Police say Brown resisted arrest and assaulted an officer. “The genesis of this was a physical confrontation,” said St. Louis County police Chief Jon Belmar during a press conference after the shooting. In the official narrative, a routine stop turned into a struggle with two men, Brown and his friend. As officer Darren Wilson tried to leave his vehicle, one of the two pushed him back into the car and lunged for his gun. During the struggle, one shot was fired, and soon after, Brown was shot multiple times on the street.
To the eyewitnesses, this story is nonsense. Dorian Johnson was with Brown at the time of the encounter. He was the “other man.” In his account, the two were walking down the middle of the street, having a conversation, when Wilson—the shooter—drove down and told them to “get the f--k off the street.” They continued, he drove off, and a few seconds later, he reversed his car in their direction and opened the door. As Johnson describes it, “He was so close to us that [the door] … bounced back toward him. At that point, he reached out the window and tried to choke my friend. We were trying to get away, and he tried to pull my friend into the car.” A few moments later, Wilson pulled out his gun and shot Brown, injuring him. “We look at [Brown], he was shot and there was blood comin’ from him. … We took off running, and I hid because I feared for my life. My friend took off running, too,” explained Johnson.
Wilson then stepped out of the car, weapon drawn, and shot again. “Once my friend felt that, he put his arms in the air, and he started to get down, but the officer still approached with the weapon drawn, and he fired several more shots, and my friend died. He didn’t say anything to him, he just stood over him and kept shooting.” Another witness described a similar scene. “I know he shot that child, and when he shot him, the little boy fell, then he shot him six more times,” said one woman in an interview with local newscasters.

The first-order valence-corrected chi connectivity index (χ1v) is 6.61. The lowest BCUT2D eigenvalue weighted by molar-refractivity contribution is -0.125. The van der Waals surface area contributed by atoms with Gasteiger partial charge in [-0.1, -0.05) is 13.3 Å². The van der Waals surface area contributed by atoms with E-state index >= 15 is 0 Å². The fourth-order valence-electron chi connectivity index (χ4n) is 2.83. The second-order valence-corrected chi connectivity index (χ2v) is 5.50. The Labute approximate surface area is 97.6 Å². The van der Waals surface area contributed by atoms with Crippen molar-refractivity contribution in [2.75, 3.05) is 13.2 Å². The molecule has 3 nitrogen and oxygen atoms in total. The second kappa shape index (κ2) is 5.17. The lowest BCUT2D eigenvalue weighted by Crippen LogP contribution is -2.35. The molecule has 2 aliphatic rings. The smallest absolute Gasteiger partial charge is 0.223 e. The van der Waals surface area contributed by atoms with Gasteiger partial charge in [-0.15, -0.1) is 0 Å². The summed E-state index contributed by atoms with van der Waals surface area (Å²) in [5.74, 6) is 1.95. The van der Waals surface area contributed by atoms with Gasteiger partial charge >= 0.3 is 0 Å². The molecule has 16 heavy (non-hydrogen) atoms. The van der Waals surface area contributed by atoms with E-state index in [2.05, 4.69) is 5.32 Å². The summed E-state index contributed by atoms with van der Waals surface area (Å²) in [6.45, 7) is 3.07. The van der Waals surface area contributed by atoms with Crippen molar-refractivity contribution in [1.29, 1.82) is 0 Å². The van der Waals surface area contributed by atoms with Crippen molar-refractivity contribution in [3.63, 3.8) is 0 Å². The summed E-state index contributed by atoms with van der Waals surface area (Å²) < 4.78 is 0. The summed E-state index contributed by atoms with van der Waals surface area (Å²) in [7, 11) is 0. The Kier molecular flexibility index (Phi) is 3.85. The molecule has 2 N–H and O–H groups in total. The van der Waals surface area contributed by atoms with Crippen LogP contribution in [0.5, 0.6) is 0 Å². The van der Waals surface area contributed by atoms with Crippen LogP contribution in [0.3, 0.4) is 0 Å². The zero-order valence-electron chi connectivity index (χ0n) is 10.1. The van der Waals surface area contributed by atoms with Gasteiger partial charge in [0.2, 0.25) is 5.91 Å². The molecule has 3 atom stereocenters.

To residents of Ferguson, in other words, the situation is simple. Michael Brown was executed by an angry cop. You can hear their shock and fear in a video recorded just after the shooting. “They killed him for no reason … they just killed this n---er for no reason,” said one man. “Do you see a knife? Do you see anything that would have caused a threat to these motherf--kin’ police? They shot that boy because they wanted to shoot that boy in the middle of the motherf--kin’ day in the middle of the motherf--kin’ street.”
A forthright police department could have calmed these nerves. They could have answered basic questions: Who was the shooter? How many times did he fire? What was Brown stopped for? And why did officers let his body sit in the street for four hours?
Instead, led by Chief Thomas Jackson, the Ferguson Police Department stonewalled at every turn, refusing cooperation and transparency. And when residents began to gather near the site of Brown’s shooting to demonstrate and memorialize, police responded with guns and dogs, sparking a cycle of protest and repression. Nightly demonstrations from residents were met with tear gas and rubber bullets by aggressive, militarized police, which sparked larger, more aggressive demonstrations and harsher, more draconian responses, justified by reports of looting and violence. After an especially bad night of clashes on Sunday, Missouri Gov. Jay Nixon sent the National Guard to Ferguson to attempt to keep the peace.